The Analog-Digital Divide: Social Media Storytelling

Alexander’s The New Digital Storytelling centers around creating a compelling narrative in a digital storytelling setting, or telling stories with digital technologies. Alexander’s discussion of digital storytelling goes hand-in-hand with Sam Han’s discussion of how users interact within Web 2.0. 

In Chapter 5, Alexander discusses social media storytelling in terms of audio and video. He begins with a discussion of podcasts as an example of audio, and then segues into web video. He argues that podcasts are deeply historical and even nostalgic because they harken back to ancient oral tradition- the audience’s experience of listening to a story told without any other media involved is very similar to ancient storytelling methods. Podcasts tell stories in a range of ways, best arranged on a continuum ranging from oral storytelling to the classic radio theater model.  On the one end is the lone narrator, simply speaking for a length of time, until the audio file ends. On the other is a complex production with multiple voices, effects, and music. Across this podcasting range stretch a variety of possibilities and combinations, including diverse senses of professional and amateur, budget, and expected audience (78). Still, each approach to storytelling is anchored on the use of the human voice, which Alexander argues powers the steady appeal of this type of storytelling.

Like thousands of other This American Life fans in late 2014, I was obsessed with the Serial podcast for nearly all of the reasons listed in the preceding paragraph. I must admit that while Sarah Koenig’s voice is not my favorite, Serial was captivating in part due to her presentation style- it is a complex production with multiple voices, effects, and music. She interacts with listeners as if she is talking directly to them sometimes, and other times, her presentation was a very polished Faulkner-like approach to stream of consciousness narrative. She enhances her credibility by  speaking with authority about what she knows, and highlighting uncertainties where they exist. Each episode also ended with a cliffhanger. I have a hate-hate relationship with cliffhangers and I seek out spoilers as often as I can, but I must admit that the cliffhanging approach to this podcast was captivating. Podcasts have a harder time maintaining a cult following  if their episodes are only loosely linked with fluid themes and motifs. Thus far, season 2 of Serial hasn’t held my attention nearly as much as season 1, and I’m not sure exactly why this is. Koenig doesn’t come off nearly as forceful as she did in season 1, and during the first few episodes (I’m not caught up), the narrative changes between Koenig , Bowe Bergdahl, and the other guy featured quite a bit at the beginning don’t seem so cohesive. After reading this chapter, I plan on giving season 2 another go, but listening to it this time with a much more critical ear.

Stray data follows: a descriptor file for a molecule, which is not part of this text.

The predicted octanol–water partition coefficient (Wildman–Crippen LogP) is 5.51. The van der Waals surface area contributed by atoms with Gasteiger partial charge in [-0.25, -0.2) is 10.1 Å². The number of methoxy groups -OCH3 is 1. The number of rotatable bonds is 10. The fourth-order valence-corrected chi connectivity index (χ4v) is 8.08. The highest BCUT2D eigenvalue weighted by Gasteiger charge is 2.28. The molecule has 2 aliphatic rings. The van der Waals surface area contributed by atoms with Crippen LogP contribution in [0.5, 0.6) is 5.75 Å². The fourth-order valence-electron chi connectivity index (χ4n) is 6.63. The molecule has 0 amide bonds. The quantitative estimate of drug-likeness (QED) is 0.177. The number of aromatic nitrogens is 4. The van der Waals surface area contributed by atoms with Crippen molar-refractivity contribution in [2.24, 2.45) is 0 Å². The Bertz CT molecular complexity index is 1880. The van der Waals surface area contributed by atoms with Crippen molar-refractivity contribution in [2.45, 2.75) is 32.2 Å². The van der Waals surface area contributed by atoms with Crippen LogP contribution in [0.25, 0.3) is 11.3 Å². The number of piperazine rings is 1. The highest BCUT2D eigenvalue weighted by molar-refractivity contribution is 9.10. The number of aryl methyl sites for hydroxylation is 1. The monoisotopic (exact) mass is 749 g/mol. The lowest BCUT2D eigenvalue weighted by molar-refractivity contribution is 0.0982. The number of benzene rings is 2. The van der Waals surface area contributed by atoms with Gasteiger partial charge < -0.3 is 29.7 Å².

The second part of the chapter switches gears over to video. Alexander says “If podcasting connects deeply with audiences, establishing a rich relationship through the medium of timeshifted sound, Web video has reached one of the largest audiences in human history.” Video has a significant amount of emotional appeal- you can see someone’s face on screen and track how they change moods.Within podcasts, we must rely on changes in inflections in the speaker’s voice and their speech cadence. I’ve had a really hard time coming up with a personal connection with this kind of storytelling. The videos on YouTube are of the how-to variety, or watching clips of videos that are part of a larger narrative. I’m very intrigued by VoiceThread, a combination of audio and video media.  Users upload images, text, or video clips, which other users can them comment on with text, audio, or video. It sounds. It sounds cool, but also stressful because the translation of the narrative can pretty much go in any direction, and I like to have some level of control over the narrative.

 

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